Bhavesh Gupta, CEO of Clix Capital, says lending institutions are sitting on massive amounts of data, and can sanction loans on phones by using algorithms to check customer credentials.
There is always time to innovate like a startup. Clix Capital was formed in 2016 after Pramod Bhasin and Anil Chawla, both former leaders at GE, along with AION Capital, bought the commercial lending and leasing business of GE Capital. For the last two years, the company has been working like a new age fintech company using algorithms to study customer behaviour, and predict payments. The company is working on products across their enterprise and consumer verticals.
This is where Bhavesh Gupta, CEO of Clix Capital, thinks technology can play a major role in winning new customers. He draws a distinction between digitisation and automation, telling YourStory that modern-day lending is all about using data to predict outcomes. The TC report considered people in the age group of 20-69 years and with an income of over Rs 2.5 lakh a year to come to the estimate of 220 million credit-eligible consumers. The report also forecasts that the addressable market will increase by 14-16 million consumers per year, reaching an estimated 295 million by 2022.
No wonder that Clix Capital feels the India technology story in lending will change their fortunes, and that of many Indians.
Edited excerpts of the interview:
YourStory: How has digital evolved in lending institutions in India?
Bhavesh Gupta: I have been in the lending industry for years and technology usage in India only began in the last decade. Today, technology has democratised the entire consumer side of banking and financial services, which is mostly customer experience. We, as an industry, have moved from branch-based transactions to branchless transactions; mobile banking is taking off in a huge manner. It took India less than a decade for technology such as ATMs, point-of-sale systems, and mobile banking to increase in penetration. I believe the financial industry will be mostly branchless in the future, and every institution is preparing for a future that is technology led.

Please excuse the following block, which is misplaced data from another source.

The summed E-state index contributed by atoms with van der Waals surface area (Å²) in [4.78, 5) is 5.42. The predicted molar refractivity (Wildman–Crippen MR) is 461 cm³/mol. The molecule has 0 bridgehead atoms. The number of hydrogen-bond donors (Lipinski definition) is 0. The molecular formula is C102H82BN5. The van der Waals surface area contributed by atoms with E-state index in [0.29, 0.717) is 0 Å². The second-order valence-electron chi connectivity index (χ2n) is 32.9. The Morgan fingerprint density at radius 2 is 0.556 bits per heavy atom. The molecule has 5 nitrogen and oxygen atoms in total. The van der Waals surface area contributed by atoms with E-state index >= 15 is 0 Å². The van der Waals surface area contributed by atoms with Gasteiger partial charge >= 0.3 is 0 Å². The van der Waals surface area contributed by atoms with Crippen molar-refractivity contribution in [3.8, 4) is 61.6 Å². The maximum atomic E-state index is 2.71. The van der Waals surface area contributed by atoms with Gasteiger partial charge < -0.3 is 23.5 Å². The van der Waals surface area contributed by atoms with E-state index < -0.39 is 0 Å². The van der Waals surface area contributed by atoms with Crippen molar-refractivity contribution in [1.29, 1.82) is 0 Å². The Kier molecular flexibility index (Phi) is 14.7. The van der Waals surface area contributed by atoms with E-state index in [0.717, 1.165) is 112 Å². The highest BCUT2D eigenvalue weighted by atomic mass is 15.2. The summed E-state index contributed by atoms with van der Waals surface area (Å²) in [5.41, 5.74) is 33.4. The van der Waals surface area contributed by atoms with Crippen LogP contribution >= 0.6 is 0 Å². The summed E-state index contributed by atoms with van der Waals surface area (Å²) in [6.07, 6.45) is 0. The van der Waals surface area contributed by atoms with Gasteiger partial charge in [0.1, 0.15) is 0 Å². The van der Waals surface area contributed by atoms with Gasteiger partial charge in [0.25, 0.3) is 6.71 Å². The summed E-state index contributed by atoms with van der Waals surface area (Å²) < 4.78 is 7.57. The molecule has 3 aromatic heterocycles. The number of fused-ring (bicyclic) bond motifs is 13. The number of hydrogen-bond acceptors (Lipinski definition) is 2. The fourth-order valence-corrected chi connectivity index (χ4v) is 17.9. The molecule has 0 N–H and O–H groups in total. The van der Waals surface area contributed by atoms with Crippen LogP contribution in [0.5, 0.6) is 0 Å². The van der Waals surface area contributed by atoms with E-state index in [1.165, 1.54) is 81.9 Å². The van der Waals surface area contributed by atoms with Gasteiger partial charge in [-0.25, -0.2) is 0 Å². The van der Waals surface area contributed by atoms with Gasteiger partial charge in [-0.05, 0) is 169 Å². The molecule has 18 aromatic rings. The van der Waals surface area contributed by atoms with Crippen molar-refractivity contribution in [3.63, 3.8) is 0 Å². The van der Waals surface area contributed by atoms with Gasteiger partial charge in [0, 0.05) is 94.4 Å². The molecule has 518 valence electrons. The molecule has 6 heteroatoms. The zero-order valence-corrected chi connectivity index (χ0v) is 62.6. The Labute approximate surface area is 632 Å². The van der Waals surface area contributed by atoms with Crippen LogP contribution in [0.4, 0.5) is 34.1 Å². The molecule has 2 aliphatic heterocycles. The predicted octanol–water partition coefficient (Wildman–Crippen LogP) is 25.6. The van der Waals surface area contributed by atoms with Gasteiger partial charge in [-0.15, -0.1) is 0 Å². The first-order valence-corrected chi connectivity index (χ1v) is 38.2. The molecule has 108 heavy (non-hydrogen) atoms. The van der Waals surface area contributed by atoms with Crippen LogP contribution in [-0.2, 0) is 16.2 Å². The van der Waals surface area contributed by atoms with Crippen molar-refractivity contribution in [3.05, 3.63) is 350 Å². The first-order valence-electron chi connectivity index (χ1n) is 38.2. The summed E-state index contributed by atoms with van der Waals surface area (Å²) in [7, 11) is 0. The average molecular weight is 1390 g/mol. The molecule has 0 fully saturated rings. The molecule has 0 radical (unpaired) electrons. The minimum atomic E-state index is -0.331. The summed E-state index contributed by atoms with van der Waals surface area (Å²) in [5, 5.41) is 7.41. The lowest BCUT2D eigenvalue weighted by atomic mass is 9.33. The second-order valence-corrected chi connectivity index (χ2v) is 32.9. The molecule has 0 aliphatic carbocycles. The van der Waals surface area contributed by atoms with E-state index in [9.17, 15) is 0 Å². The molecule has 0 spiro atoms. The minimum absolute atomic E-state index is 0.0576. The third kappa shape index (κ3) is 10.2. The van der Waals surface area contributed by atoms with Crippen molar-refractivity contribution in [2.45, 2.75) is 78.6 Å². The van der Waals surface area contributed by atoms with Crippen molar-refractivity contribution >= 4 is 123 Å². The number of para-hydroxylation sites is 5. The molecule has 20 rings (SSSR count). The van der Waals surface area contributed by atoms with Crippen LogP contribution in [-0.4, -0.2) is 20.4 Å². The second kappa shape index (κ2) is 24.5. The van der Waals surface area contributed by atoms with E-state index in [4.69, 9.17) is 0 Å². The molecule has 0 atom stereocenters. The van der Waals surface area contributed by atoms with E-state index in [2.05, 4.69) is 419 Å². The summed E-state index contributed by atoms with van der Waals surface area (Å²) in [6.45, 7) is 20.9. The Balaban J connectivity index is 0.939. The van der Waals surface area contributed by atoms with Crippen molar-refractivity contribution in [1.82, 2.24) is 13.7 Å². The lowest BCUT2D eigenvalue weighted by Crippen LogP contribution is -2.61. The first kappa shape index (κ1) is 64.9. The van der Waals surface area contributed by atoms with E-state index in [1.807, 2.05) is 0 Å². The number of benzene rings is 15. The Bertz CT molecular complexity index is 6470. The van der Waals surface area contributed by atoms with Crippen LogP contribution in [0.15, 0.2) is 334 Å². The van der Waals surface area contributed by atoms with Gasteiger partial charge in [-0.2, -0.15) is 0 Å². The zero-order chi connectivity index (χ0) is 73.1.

But while the consumer side has seen the adoption of technology, which is basically the liabilities side of finance; things are slower on the lending side. Processes were completely manual globally. Loan origination and mapping was not done through digital processes; it was all on an excel sheet. In the last 10 years, companies have pulled out their loan origination data and are sorting it out with data collection tools. However, for me, this was not technology-led lending; it was still part of automating workflows. This data organisation - digitising data - happened till 2012. The knowledge-oriented approach began only after 2012.
YS: What happened after 2012?
BG: All the data was in loan origination libraries and stacks. That’s when lenders began to realise that something could be done with the data to engage customers better and create profitable products. Most lending institutions still don’t track consumers. But today most accounts are linked to Aadhaar and this allows businesses to understand customer borrowing and interest payment habits. Lending institutions are sitting on massive amounts and they can sanction loans on phones with a pre-qualified offer by using algorithms to check customer credentials and give you a loan tenure based on your past interactions with the institution.
This is happening big time; we are also applying a lot of technology on the same. The whole lending process is predictive today; it’s harnessing the power of analytics, thanks to smart algorithms. Lending institutions are becoming smarter in the process.
YS: Talk about how data is being used and how data is being collected for analysis?
BG: Customers have moved from branch-based banking to using phones, net banking, or SMS. All this is data and for lending institutions; this is a significant migration that has happened. In the next five years, I don’t see branches existing. There will be more customer experience centres and not branches.
How are we using data? We use several alternative sources of data and supplement banking transaction data to help our clients monetise customer behaviour. We track – as an aggregate - how one pays bills, we study social profiles, their credit card payments. One of our products has 10,000 contracts made based on data crunched with machine learning algorithms. The problem our client had was that they had enough data to understand why customers buy mobile phones, but did not know how to monetise that data. So, we came in to study credit worthiness and looked beyond standard CIBIL scores that determined the credit-worthiness of the customer. We said we will create “lookalike” data, which means that we can create a pattern of the individual’s data beyond traditional means.